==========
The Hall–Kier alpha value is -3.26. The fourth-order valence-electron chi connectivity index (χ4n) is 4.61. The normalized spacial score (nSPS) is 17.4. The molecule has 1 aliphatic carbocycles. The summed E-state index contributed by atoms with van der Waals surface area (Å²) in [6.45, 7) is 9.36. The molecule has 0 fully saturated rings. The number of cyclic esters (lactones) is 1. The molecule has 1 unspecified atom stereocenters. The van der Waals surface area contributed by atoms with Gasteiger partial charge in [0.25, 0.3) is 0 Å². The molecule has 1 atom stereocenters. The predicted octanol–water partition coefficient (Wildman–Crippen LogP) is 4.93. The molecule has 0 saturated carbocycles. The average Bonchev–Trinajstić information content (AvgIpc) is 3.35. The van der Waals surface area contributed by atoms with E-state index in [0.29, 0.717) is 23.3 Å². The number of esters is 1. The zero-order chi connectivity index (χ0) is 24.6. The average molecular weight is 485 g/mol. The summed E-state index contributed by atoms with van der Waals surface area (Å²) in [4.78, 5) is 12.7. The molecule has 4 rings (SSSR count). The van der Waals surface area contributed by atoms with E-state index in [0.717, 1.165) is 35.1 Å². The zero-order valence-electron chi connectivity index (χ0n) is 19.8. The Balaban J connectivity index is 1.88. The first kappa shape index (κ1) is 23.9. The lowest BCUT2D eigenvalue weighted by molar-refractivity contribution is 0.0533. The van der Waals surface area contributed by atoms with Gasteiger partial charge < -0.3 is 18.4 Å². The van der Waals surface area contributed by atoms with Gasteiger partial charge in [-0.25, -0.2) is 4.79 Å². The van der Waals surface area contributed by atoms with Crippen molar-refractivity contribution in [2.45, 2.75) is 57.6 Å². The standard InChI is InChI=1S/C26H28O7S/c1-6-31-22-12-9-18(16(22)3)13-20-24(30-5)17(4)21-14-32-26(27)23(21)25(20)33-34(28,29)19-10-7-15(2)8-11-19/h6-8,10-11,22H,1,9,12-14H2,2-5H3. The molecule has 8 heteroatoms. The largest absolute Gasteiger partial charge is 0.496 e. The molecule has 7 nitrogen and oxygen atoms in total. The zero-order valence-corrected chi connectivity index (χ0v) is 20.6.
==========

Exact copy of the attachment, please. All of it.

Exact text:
The Hall–Kier alpha value is -3.26. The fourth-order valence-electron chi connectivity index (χ4n) is 4.61. The normalized spacial score (nSPS) is 17.4. The molecule has 1 aliphatic carbocycles. The summed E-state index contributed by atoms with van der Waals surface area (Å²) in [6.45, 7) is 9.36. The molecule has 0 fully saturated rings. The number of cyclic esters (lactones) is 1. The molecule has 1 unspecified atom stereocenters. The van der Waals surface area contributed by atoms with Gasteiger partial charge in [0.25, 0.3) is 0 Å². The molecule has 1 atom stereocenters. The predicted octanol–water partition coefficient (Wildman–Crippen LogP) is 4.93. The molecule has 0 saturated carbocycles. The average Bonchev–Trinajstić information content (AvgIpc) is 3.35. The van der Waals surface area contributed by atoms with E-state index in [0.29, 0.717) is 23.3 Å². The number of esters is 1. The zero-order chi connectivity index (χ0) is 24.6. The average molecular weight is 485 g/mol. The summed E-state index contributed by atoms with van der Waals surface area (Å²) in [4.78, 5) is 12.7. The molecule has 4 rings (SSSR count). The van der Waals surface area contributed by atoms with E-state index in [0.717, 1.165) is 35.1 Å². The zero-order valence-electron chi connectivity index (χ0n) is 19.8. The Balaban J connectivity index is 1.88. The first kappa shape index (κ1) is 23.9. The lowest BCUT2D eigenvalue weighted by molar-refractivity contribution is 0.0533. The van der Waals surface area contributed by atoms with Gasteiger partial charge < -0.3 is 18.4 Å². The van der Waals surface area contributed by atoms with Gasteiger partial charge in [-0.25, -0.2) is 4.79 Å². The van der Waals surface area contributed by atoms with Crippen molar-refractivity contribution in [2.45, 2.75) is 57.6 Å². The standard InChI is InChI=1S/C26H28O7S/c1-6-31-22-12-9-18(16(22)3)13-20-24(30-5)17(4)21-14-32-26(27)23(21)25(20)33-34(28,29)19-10-7-15(2)8-11-19/h6-8,10-11,22H,1,9,12-14H2,2-5H3. The molecule has 8 heteroatoms. The largest absolute Gasteiger partial charge is 0.496 e. The molecule has 7 nitrogen and oxygen atoms in total. The zero-order valence-corrected chi connectivity index (χ0v) is 20.6.